One particular problem CSCW and HCI scholars have sought to address through the design of collaborative systems is the issues associated with diversity and creativity. Diversity can promote creativity by exposing individuals to different perspectives and at the same time make it difficult for teams to leverage their differences to be more creative. This paper asserts that through the promotion of cooperation, collectivism will help ideation team members overcome the challenges associated with diversity and promote creativity. To examine this assertion, we conducted an experimental study involving 107 individuals in 33 idea-generation teams. Collectivism was promoted through priming. The results confirm our assertion: collectivism created conditions that facilitated creativity when teams were high in perceived diversity. Collectivism also facilitated more satisfaction among teammates by offsetting negative perceptions of diversity. These results offer new insights on collectivism, perceived diversity and creativity.

  • Mon
    20
    Feb
    2017
    4:00 pm - 5:30 pm1014 Tisch Hall, Ann Arbor MI 48109

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    Meg Jones from Georgetown University will give a talk, co-sponsored with the STS speaker series, on Feb. 20 (Mon), 4:00pm - 5:30pm in 1014 Tisch Hall. (add to calendar).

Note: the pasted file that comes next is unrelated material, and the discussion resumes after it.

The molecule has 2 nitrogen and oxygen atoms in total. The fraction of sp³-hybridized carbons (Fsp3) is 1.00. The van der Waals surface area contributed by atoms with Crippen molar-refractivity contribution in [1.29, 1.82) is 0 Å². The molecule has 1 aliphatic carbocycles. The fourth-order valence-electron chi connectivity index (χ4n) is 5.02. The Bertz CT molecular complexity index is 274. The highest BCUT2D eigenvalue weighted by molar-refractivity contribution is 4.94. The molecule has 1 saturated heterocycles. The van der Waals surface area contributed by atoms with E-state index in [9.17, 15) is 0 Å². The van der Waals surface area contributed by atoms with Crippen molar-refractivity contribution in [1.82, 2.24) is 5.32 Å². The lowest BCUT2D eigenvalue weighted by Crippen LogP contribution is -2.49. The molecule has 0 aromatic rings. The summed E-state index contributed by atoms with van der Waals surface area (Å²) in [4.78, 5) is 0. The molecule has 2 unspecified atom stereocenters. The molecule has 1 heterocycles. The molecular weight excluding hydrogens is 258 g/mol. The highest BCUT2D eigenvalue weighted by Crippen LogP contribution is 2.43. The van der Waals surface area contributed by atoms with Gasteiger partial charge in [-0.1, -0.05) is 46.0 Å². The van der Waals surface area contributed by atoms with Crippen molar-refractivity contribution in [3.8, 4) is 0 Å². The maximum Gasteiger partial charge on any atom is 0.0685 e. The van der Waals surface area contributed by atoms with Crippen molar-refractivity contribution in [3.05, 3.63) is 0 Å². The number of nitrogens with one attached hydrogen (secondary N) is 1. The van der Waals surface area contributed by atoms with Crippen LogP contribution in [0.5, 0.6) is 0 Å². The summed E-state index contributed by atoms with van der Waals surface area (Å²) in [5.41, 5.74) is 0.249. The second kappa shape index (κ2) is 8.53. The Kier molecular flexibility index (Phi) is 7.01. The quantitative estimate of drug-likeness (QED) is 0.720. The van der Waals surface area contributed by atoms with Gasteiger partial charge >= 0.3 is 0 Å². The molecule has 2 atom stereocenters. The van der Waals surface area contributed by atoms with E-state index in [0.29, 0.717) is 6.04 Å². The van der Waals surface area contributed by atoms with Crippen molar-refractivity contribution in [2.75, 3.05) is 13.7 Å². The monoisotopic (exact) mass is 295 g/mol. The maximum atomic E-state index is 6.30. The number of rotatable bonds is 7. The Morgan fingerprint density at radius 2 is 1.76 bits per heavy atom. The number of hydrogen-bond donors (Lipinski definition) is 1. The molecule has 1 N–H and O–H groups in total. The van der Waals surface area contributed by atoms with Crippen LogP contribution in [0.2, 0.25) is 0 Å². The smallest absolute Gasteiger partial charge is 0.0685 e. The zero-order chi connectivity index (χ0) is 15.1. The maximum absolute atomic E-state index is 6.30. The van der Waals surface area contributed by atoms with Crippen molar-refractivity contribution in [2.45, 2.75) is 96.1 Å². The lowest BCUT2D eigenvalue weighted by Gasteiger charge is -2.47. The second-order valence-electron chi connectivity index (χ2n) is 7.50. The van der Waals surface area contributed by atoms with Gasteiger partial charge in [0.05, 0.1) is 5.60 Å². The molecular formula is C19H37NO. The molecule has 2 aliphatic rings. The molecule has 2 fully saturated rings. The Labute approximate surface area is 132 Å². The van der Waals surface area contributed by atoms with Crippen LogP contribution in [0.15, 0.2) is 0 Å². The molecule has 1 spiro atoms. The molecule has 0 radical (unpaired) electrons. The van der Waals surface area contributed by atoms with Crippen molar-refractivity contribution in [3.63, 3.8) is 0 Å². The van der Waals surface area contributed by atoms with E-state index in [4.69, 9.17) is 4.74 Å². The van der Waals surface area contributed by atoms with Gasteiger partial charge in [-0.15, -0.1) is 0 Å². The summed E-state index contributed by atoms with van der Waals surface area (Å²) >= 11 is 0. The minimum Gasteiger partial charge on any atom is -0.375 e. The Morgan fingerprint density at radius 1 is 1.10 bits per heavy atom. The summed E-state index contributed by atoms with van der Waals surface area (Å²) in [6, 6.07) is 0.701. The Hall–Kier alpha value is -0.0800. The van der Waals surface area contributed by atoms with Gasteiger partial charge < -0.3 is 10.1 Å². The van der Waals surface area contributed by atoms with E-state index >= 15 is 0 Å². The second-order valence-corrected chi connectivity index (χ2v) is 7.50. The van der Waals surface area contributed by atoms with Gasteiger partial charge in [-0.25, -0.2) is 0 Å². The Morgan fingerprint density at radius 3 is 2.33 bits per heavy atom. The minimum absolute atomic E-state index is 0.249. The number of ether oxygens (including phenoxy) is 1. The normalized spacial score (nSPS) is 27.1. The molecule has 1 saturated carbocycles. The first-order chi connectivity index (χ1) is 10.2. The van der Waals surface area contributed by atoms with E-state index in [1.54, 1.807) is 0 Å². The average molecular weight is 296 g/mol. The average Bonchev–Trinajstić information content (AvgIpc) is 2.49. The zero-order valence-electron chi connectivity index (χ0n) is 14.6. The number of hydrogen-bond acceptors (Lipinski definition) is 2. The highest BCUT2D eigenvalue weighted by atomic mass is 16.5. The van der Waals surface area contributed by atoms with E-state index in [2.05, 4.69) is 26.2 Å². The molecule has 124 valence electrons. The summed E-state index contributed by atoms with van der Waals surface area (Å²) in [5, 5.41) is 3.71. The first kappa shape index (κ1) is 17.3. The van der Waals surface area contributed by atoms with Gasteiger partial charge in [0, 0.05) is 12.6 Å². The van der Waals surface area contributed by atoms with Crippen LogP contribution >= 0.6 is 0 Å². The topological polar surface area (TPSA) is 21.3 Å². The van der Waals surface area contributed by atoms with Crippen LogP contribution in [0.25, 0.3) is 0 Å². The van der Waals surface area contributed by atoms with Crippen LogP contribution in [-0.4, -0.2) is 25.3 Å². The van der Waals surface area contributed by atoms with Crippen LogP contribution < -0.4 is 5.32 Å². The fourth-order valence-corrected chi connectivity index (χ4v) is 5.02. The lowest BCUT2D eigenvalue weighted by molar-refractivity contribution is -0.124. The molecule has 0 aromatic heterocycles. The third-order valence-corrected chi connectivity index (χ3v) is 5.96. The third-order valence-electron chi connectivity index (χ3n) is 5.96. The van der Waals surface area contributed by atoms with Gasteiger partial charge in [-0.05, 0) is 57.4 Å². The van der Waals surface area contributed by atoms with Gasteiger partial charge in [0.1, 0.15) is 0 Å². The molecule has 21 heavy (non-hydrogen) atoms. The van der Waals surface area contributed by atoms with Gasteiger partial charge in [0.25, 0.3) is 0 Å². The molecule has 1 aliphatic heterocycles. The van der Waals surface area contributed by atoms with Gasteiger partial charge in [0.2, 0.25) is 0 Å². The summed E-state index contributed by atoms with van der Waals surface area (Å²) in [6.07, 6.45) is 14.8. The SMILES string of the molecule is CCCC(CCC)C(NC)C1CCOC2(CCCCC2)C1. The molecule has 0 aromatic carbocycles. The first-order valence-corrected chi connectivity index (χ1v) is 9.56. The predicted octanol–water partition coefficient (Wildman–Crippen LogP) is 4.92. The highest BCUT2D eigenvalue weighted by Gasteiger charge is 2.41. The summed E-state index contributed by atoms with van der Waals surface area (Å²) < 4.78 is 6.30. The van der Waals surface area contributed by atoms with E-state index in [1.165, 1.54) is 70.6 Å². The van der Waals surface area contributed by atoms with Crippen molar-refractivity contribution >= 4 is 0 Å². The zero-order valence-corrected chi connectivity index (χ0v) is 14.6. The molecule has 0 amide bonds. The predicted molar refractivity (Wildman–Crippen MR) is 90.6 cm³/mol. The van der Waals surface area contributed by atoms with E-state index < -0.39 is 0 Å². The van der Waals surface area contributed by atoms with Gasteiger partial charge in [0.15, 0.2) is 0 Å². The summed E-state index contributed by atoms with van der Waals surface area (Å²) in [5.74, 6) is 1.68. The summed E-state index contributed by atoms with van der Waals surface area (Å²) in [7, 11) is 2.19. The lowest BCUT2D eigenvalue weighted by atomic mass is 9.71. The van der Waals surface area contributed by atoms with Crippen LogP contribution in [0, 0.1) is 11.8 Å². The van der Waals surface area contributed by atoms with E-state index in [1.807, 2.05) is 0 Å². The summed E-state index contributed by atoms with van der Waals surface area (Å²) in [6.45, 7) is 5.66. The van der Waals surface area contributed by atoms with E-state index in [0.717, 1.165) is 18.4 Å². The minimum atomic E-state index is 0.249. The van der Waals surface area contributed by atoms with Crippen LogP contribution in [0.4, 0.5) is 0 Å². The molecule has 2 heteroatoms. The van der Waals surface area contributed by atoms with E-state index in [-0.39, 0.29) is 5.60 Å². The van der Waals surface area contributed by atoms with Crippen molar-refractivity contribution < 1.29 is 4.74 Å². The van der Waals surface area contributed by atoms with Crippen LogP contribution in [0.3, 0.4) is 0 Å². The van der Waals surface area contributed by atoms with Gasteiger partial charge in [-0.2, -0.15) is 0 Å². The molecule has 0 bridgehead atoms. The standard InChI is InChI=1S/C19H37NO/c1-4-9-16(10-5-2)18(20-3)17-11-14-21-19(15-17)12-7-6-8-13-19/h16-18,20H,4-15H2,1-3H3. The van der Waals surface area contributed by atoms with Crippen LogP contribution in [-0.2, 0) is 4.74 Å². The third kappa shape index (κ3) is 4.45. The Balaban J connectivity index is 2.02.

Abstract:

    Should people be able to delete or hide personal digital information? When and why? Who should receive digital redemption, under what circumstances? Digital redemption refers to the willingness and means to transform digital public information into private information upon a subject’s request, liberating the individual from discoverable personal information. The legal implementation of digital redemption – the right to be forgotten – is about legally addressing digital information that lingers and threatens to shackle individuals to their past by exposing the information to opaque data processing and online judgment. Developing any right to be forgotten tasks publics and policymakers with sorting through an extraordinary number of circumstances that place many values at stake as controversial issues arise. The three points sorted through in this talk are: 1) that privacy may need to be retroactive – we may not be able to talk about whether someone chose to share something as the crux of a privacy determination; 2) that permanence is a dangerous idea – and when we’re talking about ICTs, always wrong; 3) and that in tackling this vast environment of scenarios and longevity, different legal cultures are coming up with different,  sometimes conflicting, responses that challenge the global web.